Even investors that paid slight attention to investment factors over the past few years know one simple truth: Growth is crushing value. Over the past three years, Russell 1000 Growth Index is higher by 65.5% while its value counterpart is up a paltry 7%.
That's in the past, but investors have a new avenue for amplifying the growth factor courtesy of the Direxion High Growth ETF (NYSE: HIPR). HIPR, which debuted earlier this month, follows the Russell 1000 Hyper Growth Index.
That benchmark and HIPR itself offer investors a refreshed approach to indexing beloved growth stocks.
“The Direxion High Growth ETF looks for consistent and sustainable growth by integrating historical sales growth with estimated earnings and cash flow growth,” according to the issuer. “At the same time, the fund tilts toward companies with positive momentum and high-quality characteristics, and aims to neutralize exposure to those that may be overvalued and volatile.”
Why It's Important
What makes HIPR relevant is that it's not just a growth ETF. It's actually a multi-factor fund due to the inclusion of momentum and quality.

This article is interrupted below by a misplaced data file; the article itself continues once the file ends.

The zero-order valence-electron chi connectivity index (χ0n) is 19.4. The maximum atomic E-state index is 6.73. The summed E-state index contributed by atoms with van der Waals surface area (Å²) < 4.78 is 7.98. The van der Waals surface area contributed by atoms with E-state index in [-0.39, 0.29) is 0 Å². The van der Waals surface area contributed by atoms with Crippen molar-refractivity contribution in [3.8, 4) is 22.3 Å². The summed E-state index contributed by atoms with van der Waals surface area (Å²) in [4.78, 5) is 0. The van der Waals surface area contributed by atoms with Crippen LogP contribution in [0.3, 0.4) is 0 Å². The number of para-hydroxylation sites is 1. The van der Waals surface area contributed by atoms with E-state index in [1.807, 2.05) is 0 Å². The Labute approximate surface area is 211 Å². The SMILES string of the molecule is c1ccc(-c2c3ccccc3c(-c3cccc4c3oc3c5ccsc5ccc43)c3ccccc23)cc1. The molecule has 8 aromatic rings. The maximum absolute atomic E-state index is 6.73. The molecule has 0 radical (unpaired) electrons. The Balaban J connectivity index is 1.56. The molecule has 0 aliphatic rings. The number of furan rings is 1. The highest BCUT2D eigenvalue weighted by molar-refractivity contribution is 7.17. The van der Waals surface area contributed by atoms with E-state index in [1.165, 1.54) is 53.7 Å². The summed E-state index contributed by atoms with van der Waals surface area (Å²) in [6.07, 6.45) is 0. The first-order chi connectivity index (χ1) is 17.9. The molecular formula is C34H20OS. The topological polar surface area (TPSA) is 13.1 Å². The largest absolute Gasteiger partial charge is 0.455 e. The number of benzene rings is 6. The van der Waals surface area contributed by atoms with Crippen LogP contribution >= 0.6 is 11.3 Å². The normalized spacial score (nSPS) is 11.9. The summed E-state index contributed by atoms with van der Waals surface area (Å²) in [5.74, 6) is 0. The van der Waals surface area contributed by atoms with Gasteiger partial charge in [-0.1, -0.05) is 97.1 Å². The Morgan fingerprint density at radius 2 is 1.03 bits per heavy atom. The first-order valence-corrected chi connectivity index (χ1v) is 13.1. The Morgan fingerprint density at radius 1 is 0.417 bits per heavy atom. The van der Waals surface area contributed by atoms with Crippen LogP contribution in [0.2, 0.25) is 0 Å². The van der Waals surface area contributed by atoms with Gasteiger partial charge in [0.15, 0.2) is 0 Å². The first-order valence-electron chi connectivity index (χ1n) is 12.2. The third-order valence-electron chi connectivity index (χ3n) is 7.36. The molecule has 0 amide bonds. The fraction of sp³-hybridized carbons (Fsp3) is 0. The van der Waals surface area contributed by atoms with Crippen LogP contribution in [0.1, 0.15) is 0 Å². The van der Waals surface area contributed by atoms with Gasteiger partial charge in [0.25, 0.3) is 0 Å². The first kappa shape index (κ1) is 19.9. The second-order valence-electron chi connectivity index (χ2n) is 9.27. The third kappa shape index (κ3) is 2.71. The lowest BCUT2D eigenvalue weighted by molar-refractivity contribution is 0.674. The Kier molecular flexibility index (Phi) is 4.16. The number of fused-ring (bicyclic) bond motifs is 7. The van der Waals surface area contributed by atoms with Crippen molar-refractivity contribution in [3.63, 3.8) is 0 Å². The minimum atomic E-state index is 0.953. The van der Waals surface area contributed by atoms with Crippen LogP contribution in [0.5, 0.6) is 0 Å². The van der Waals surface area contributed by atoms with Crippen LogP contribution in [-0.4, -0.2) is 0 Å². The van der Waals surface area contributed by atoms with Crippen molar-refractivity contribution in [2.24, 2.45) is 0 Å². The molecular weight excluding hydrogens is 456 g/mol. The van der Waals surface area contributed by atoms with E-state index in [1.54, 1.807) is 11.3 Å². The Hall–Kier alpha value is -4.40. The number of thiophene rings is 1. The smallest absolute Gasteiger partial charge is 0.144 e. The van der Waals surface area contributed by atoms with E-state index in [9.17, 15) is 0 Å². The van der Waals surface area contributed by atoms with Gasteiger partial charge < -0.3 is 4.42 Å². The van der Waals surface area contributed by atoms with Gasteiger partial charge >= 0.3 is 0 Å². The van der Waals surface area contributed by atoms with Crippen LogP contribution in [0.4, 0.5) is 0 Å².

“The trifecta of growth, momentum and quality factors may offer a good combination for growth investors to consider to position their portfolios over the medium term,” said Direxion managing director David Mazza in a recent note. “This multi-factor approach can help investors navigate an uncertain market as it focuses on companies with the potential for future growth while weeding out those that have not realized their growth potential.”
Importantly, HIPR features an emphasis on cash flow, something that's not featured with many traditional growth strategies.
“The multi-factor Russell 1000 Hyper Growth Index offers a different lens on large-cap growth, beginning with the US large-cap universe and selecting companies that offer consistent and sustainable growth while neutralizing exposure to volatility,” said FTSE Russell senior research analyst Ross French in the note. “The new Index is designed to capture cash flow growth as well as standard growth metrics, which means it measures companies with higher quality growth, positioned to continue to grow in the future.”
Past performance isn't a guarantee of future returns, but FTSE Russell ran the numbers and, over the past 16 years, HIPR's index easily outpaced the more traditional Russell 1000 Growth Index.
As for what constitutes “hyper growth” at the sector level, HIPR devotes about 71% of its combined weight to technology, communication services and consumer cyclical stocks.
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